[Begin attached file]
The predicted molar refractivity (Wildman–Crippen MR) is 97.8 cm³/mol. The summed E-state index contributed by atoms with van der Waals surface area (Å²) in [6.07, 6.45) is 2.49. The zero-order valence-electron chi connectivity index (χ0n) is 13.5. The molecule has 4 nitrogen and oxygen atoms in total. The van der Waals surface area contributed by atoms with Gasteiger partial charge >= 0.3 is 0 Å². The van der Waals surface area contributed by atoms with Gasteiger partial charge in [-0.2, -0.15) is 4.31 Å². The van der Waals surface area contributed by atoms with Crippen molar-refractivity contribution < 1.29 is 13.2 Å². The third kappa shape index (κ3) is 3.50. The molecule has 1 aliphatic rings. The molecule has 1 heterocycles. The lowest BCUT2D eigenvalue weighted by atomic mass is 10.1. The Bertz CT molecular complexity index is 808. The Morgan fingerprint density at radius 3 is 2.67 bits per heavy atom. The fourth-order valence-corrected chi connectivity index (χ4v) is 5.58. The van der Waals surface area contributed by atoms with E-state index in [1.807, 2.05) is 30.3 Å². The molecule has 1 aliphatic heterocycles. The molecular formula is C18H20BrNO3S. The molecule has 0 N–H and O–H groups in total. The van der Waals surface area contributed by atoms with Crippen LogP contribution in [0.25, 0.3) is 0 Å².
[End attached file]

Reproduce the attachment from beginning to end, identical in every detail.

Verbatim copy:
The predicted molar refractivity (Wildman–Crippen MR) is 97.8 cm³/mol. The summed E-state index contributed by atoms with van der Waals surface area (Å²) in [6.07, 6.45) is 2.49. The zero-order valence-electron chi connectivity index (χ0n) is 13.5. The molecule has 4 nitrogen and oxygen atoms in total. The van der Waals surface area contributed by atoms with Gasteiger partial charge >= 0.3 is 0 Å². The van der Waals surface area contributed by atoms with Gasteiger partial charge in [-0.2, -0.15) is 4.31 Å². The van der Waals surface area contributed by atoms with Crippen molar-refractivity contribution < 1.29 is 13.2 Å². The third kappa shape index (κ3) is 3.50. The molecule has 1 aliphatic rings. The molecule has 1 heterocycles. The lowest BCUT2D eigenvalue weighted by atomic mass is 10.1. The Bertz CT molecular complexity index is 808. The Morgan fingerprint density at radius 3 is 2.67 bits per heavy atom. The fourth-order valence-corrected chi connectivity index (χ4v) is 5.58. The van der Waals surface area contributed by atoms with E-state index in [1.807, 2.05) is 30.3 Å². The molecule has 1 aliphatic heterocycles. The molecular formula is C18H20BrNO3S. The molecule has 0 N–H and O–H groups in total. The van der Waals surface area contributed by atoms with Crippen LogP contribution in [0.25, 0.3) is 0 Å².